And I love that a) you want to model this for your children and b) that the mommy revolution includes dudes.

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  8. Stacey–like any good piece of art, while me and Carla may have been trying to make points, you really cannot miss it, since personal interpretation is all part of the game. ; ) But really, I don’t think you did miss any points. I think you raised a good one.

    Both me and Carla were “older” (at least in many circles)when we became moms (I was 29.75 and I think Carla was about the same). We had had all our college years and 20-something years to focus on ourselves and a bit on our husbands, but either way, it was a life focused on doing what God put us on earth to do, darn it.

    And then came those kids. And then came the confusion about just what and how we were supposed to do and dream and whatnot when we had these little kids we loved so much, who demanded so much, and who seemed to erase much of who we once had been.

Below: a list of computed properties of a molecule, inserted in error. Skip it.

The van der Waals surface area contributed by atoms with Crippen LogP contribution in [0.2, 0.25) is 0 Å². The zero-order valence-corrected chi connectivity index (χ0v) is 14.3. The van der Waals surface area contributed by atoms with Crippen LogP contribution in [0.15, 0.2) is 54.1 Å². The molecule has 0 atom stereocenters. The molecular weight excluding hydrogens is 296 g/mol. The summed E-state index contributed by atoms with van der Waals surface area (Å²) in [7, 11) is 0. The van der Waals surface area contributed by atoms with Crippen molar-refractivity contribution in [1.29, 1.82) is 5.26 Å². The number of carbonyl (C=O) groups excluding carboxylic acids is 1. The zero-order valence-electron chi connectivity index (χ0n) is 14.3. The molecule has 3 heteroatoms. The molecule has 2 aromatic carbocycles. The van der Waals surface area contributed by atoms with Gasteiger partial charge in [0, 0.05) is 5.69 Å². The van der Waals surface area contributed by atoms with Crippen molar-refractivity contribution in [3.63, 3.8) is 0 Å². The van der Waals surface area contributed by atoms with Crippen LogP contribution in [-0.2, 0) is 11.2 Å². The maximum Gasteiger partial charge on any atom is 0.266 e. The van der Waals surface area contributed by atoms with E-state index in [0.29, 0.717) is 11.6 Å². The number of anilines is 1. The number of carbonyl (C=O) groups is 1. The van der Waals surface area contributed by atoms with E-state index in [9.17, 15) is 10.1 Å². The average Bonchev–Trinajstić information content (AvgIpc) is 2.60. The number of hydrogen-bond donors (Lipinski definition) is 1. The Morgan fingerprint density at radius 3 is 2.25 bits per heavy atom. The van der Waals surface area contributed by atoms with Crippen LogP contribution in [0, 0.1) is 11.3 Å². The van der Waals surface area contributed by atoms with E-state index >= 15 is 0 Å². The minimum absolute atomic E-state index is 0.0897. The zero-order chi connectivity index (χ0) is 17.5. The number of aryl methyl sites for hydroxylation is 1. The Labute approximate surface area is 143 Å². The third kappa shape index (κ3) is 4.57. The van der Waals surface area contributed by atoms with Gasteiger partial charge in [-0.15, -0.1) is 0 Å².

So I can totally see how the view would be different had you grown into adult-hood with your kids. Actually, I know this to be true from friends of mine who had children early on too. But I will be eager to hear (and totally jealous of) your empty-nest time. I’ll be like 53 before my last kid is outta the house.

    Oh, and I have a fever right now as I type so forgive me if this makes NO sense at all. I’m just going to stop typing now.

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  9. Posted by Cindy Schwerdtfeger on January 4, 2009 at 9:31 pm